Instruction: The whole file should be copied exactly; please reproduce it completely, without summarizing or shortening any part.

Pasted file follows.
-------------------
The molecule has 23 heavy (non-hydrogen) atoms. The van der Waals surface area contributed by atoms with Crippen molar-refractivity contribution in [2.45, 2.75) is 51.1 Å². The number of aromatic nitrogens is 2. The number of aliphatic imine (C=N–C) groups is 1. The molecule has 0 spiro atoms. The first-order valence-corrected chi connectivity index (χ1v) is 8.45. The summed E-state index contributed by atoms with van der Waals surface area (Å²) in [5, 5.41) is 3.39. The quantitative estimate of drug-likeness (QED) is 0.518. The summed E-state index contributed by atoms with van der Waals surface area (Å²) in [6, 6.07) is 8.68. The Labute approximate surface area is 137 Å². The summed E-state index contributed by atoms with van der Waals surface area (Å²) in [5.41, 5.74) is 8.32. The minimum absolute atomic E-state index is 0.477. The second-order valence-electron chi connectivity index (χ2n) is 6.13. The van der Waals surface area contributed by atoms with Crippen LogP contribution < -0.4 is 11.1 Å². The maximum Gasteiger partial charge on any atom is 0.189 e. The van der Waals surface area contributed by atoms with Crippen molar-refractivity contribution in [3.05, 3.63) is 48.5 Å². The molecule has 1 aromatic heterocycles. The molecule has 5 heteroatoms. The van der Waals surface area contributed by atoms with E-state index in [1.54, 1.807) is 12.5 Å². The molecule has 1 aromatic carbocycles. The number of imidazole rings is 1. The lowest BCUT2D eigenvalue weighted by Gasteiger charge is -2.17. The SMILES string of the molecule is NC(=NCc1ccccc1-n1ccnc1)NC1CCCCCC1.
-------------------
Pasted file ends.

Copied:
The molecule has 23 heavy (non-hydrogen) atoms. The van der Waals surface area contributed by atoms with Crippen molar-refractivity contribution in [2.45, 2.75) is 51.1 Å². The number of aromatic nitrogens is 2. The number of aliphatic imine (C=N–C) groups is 1. The molecule has 0 spiro atoms. The first-order valence-corrected chi connectivity index (χ1v) is 8.45. The summed E-state index contributed by atoms with van der Waals surface area (Å²) in [5, 5.41) is 3.39. The quantitative estimate of drug-likeness (QED) is 0.518. The summed E-state index contributed by atoms with van der Waals surface area (Å²) in [6, 6.07) is 8.68. The Labute approximate surface area is 137 Å². The summed E-state index contributed by atoms with van der Waals surface area (Å²) in [5.41, 5.74) is 8.32. The minimum absolute atomic E-state index is 0.477. The second-order valence-electron chi connectivity index (χ2n) is 6.13. The van der Waals surface area contributed by atoms with Crippen LogP contribution < -0.4 is 11.1 Å². The maximum Gasteiger partial charge on any atom is 0.189 e. The van der Waals surface area contributed by atoms with Crippen molar-refractivity contribution in [3.05, 3.63) is 48.5 Å². The molecule has 1 aromatic heterocycles. The molecule has 5 heteroatoms. The van der Waals surface area contributed by atoms with E-state index in [1.54, 1.807) is 12.5 Å². The molecule has 1 aromatic carbocycles. The number of imidazole rings is 1. The lowest BCUT2D eigenvalue weighted by Gasteiger charge is -2.17. The SMILES string of the molecule is NC(=NCc1ccccc1-n1ccnc1)NC1CCCCCC1.